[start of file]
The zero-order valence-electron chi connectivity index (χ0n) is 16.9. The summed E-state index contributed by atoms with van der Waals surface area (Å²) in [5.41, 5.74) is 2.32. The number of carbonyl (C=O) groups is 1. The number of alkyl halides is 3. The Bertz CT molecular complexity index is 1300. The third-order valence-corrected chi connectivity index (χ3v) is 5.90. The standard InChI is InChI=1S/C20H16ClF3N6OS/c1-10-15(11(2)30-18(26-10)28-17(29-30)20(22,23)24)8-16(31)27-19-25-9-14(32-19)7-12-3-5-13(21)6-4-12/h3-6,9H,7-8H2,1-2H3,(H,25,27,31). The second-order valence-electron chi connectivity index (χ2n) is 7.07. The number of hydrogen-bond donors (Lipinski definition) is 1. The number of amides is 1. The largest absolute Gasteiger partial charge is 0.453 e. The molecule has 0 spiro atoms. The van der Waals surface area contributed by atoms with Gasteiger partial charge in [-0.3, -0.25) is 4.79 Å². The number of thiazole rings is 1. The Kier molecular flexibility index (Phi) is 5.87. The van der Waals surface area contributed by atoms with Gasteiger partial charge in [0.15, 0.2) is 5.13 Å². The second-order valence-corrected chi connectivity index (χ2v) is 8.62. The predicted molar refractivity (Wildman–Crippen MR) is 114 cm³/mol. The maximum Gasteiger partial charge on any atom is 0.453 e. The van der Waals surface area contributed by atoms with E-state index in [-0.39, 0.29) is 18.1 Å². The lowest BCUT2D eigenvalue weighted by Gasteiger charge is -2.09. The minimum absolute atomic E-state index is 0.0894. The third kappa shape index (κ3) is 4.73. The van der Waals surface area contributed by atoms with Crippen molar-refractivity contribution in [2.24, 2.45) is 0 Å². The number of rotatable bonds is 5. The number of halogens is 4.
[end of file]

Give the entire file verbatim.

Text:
The zero-order valence-electron chi connectivity index (χ0n) is 16.9. The summed E-state index contributed by atoms with van der Waals surface area (Å²) in [5.41, 5.74) is 2.32. The number of carbonyl (C=O) groups is 1. The number of alkyl halides is 3. The Bertz CT molecular complexity index is 1300. The third-order valence-corrected chi connectivity index (χ3v) is 5.90. The standard InChI is InChI=1S/C20H16ClF3N6OS/c1-10-15(11(2)30-18(26-10)28-17(29-30)20(22,23)24)8-16(31)27-19-25-9-14(32-19)7-12-3-5-13(21)6-4-12/h3-6,9H,7-8H2,1-2H3,(H,25,27,31). The second-order valence-electron chi connectivity index (χ2n) is 7.07. The number of hydrogen-bond donors (Lipinski definition) is 1. The number of amides is 1. The largest absolute Gasteiger partial charge is 0.453 e. The molecule has 0 spiro atoms. The van der Waals surface area contributed by atoms with Gasteiger partial charge in [-0.3, -0.25) is 4.79 Å². The number of thiazole rings is 1. The Kier molecular flexibility index (Phi) is 5.87. The van der Waals surface area contributed by atoms with Gasteiger partial charge in [0.15, 0.2) is 5.13 Å². The second-order valence-corrected chi connectivity index (χ2v) is 8.62. The predicted molar refractivity (Wildman–Crippen MR) is 114 cm³/mol. The maximum Gasteiger partial charge on any atom is 0.453 e. The van der Waals surface area contributed by atoms with E-state index in [-0.39, 0.29) is 18.1 Å². The lowest BCUT2D eigenvalue weighted by Gasteiger charge is -2.09. The minimum absolute atomic E-state index is 0.0894. The third kappa shape index (κ3) is 4.73. The van der Waals surface area contributed by atoms with Crippen molar-refractivity contribution in [2.24, 2.45) is 0 Å². The number of rotatable bonds is 5. The number of halogens is 4.